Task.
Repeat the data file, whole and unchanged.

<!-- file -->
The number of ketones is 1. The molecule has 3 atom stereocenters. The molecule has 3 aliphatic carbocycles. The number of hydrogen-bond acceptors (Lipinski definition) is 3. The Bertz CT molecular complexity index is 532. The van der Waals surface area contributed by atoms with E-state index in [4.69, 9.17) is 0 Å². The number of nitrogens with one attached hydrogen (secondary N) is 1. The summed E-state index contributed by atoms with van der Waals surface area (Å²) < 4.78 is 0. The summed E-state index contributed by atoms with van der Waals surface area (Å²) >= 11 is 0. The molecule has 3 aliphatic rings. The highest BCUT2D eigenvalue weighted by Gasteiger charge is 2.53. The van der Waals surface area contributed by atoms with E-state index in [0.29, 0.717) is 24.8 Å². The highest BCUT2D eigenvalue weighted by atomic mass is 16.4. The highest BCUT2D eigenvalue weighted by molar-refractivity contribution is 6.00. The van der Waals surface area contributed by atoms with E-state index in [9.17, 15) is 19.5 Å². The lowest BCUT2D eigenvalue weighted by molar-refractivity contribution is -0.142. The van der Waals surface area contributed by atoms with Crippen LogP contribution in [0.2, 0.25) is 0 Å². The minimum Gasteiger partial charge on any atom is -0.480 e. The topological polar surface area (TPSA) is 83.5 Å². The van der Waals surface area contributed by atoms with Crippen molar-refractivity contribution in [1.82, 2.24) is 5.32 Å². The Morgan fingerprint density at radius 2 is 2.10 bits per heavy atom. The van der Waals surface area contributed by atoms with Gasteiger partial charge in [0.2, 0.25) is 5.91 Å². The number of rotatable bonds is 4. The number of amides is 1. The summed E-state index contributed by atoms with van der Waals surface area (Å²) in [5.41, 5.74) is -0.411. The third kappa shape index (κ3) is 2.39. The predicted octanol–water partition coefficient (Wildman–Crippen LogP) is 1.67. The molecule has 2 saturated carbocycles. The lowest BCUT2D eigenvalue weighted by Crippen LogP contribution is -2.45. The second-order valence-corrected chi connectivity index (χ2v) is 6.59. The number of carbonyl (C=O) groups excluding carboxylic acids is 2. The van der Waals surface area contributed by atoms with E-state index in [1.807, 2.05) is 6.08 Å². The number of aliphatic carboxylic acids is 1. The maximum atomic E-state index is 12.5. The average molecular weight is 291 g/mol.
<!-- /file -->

The number of ketones is 1. The molecule has 3 atom stereocenters. The molecule has 3 aliphatic carbocycles. The number of hydrogen-bond acceptors (Lipinski definition) is 3. The Bertz CT molecular complexity index is 532. The van der Waals surface area contributed by atoms with E-state index in [4.69, 9.17) is 0 Å². The number of nitrogens with one attached hydrogen (secondary N) is 1. The summed E-state index contributed by atoms with van der Waals surface area (Å²) < 4.78 is 0. The summed E-state index contributed by atoms with van der Waals surface area (Å²) >= 11 is 0. The molecule has 3 aliphatic rings. The highest BCUT2D eigenvalue weighted by Gasteiger charge is 2.53. The van der Waals surface area contributed by atoms with E-state index in [0.29, 0.717) is 24.8 Å². The highest BCUT2D eigenvalue weighted by atomic mass is 16.4. The highest BCUT2D eigenvalue weighted by molar-refractivity contribution is 6.00. The van der Waals surface area contributed by atoms with E-state index in [9.17, 15) is 19.5 Å². The lowest BCUT2D eigenvalue weighted by molar-refractivity contribution is -0.142. The van der Waals surface area contributed by atoms with Crippen LogP contribution in [0.2, 0.25) is 0 Å². The minimum Gasteiger partial charge on any atom is -0.480 e. The topological polar surface area (TPSA) is 83.5 Å². The van der Waals surface area contributed by atoms with Crippen molar-refractivity contribution in [1.82, 2.24) is 5.32 Å². The Morgan fingerprint density at radius 2 is 2.10 bits per heavy atom. The van der Waals surface area contributed by atoms with Gasteiger partial charge in [0.2, 0.25) is 5.91 Å². The number of rotatable bonds is 4. The number of amides is 1. The summed E-state index contributed by atoms with van der Waals surface area (Å²) in [5.41, 5.74) is -0.411. The third kappa shape index (κ3) is 2.39. The predicted octanol–water partition coefficient (Wildman–Crippen LogP) is 1.67. The molecule has 2 saturated carbocycles. The lowest BCUT2D eigenvalue weighted by Crippen LogP contribution is -2.45. The second-order valence-corrected chi connectivity index (χ2v) is 6.59. The number of carbonyl (C=O) groups excluding carboxylic acids is 2. The van der Waals surface area contributed by atoms with E-state index in [1.807, 2.05) is 6.08 Å². The number of aliphatic carboxylic acids is 1. The maximum atomic E-state index is 12.5. The average molecular weight is 291 g/mol.